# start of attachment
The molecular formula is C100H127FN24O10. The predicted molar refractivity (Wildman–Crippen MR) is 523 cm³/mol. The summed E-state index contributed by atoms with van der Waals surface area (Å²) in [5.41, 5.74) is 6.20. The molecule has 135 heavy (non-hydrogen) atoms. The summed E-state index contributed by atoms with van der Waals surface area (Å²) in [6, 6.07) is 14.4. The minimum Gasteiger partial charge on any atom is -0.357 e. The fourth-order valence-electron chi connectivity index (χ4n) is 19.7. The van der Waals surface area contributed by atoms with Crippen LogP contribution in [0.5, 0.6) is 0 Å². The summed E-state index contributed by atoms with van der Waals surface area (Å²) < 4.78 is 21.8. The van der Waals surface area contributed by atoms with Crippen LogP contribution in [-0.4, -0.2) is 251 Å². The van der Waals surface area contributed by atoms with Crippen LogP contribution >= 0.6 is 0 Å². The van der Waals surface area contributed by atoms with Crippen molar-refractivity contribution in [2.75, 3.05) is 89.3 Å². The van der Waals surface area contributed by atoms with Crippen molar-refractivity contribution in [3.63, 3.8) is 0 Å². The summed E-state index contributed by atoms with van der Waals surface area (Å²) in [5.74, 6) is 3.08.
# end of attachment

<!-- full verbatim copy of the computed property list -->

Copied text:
The molecular formula is C100H127FN24O10. The predicted molar refractivity (Wildman–Crippen MR) is 523 cm³/mol. The summed E-state index contributed by atoms with van der Waals surface area (Å²) in [5.41, 5.74) is 6.20. The molecule has 135 heavy (non-hydrogen) atoms. The summed E-state index contributed by atoms with van der Waals surface area (Å²) in [6, 6.07) is 14.4. The minimum Gasteiger partial charge on any atom is -0.357 e. The fourth-order valence-electron chi connectivity index (χ4n) is 19.7. The van der Waals surface area contributed by atoms with Crippen LogP contribution in [0.5, 0.6) is 0 Å². The summed E-state index contributed by atoms with van der Waals surface area (Å²) < 4.78 is 21.8. The van der Waals surface area contributed by atoms with Crippen LogP contribution in [-0.4, -0.2) is 251 Å². The van der Waals surface area contributed by atoms with Crippen LogP contribution >= 0.6 is 0 Å². The van der Waals surface area contributed by atoms with Crippen molar-refractivity contribution in [2.75, 3.05) is 89.3 Å². The van der Waals surface area contributed by atoms with Crippen molar-refractivity contribution in [3.63, 3.8) is 0 Å². The summed E-state index contributed by atoms with van der Waals surface area (Å²) in [5.74, 6) is 3.08.